Serious Eats: Recipes

Potatoes and Summer Squash with Black Mint Sauce

Thick, creamy, intensely-spiced sauces are an essential component of Peruvian cooking. Dairy, usually some combination of milk and fresh cheese, is blended with flavorful herbs or chiles as well as thickeners like bread, crackers, and nuts. Black mint sauce is one of these canonical sauces. It's traditionally made with huacatay, a mint-like herb that's a member of the marigold family. Black peppermint isn't huacatay, but it's more commonly available in some places and makes for a decent substitute.

Here is my version of black mint sauce, kept on the simple side. You can spoon it on roast chicken, or, as I've done here, on thinly sliced potatoes (another Peruvian staple) and zucchini for a light summery dish. I've opted to use aji amarillo, a mother chile in Peruvian cooking. If you can't find it, a bright chile like aleppo or cayenne would do. The amount here will lend a tinge of chile heat and flavor, but feel free to add more. Alternately, this dish loves some hot sauce—I add plenty tableside.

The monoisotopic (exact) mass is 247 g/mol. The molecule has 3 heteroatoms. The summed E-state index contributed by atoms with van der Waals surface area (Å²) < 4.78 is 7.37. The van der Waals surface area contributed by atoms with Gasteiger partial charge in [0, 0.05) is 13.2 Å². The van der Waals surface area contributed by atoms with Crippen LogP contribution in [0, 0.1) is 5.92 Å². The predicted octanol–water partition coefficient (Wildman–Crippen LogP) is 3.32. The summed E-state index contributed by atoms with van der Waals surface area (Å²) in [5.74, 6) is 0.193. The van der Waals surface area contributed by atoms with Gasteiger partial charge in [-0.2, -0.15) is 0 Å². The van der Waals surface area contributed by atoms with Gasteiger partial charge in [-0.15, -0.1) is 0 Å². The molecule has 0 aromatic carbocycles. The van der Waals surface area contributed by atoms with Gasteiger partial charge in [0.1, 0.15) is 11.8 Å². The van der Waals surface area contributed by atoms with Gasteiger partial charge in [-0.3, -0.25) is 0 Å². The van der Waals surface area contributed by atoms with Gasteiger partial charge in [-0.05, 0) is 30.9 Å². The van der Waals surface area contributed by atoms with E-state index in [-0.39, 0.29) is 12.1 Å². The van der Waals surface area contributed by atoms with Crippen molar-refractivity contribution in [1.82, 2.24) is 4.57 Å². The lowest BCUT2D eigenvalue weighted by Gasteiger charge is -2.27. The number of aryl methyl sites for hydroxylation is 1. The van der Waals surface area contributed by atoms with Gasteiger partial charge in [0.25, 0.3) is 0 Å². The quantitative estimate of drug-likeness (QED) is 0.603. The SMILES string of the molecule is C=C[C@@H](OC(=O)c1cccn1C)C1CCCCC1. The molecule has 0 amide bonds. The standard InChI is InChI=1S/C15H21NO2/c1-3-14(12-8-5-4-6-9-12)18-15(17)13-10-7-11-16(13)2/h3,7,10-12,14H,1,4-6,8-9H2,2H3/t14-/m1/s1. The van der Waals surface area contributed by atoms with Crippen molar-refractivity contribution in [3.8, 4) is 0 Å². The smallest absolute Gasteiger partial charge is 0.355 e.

Black mint is stronger and less floral than typical mint. You can get a rough substitute by combining three parts mint to one part cilantro.

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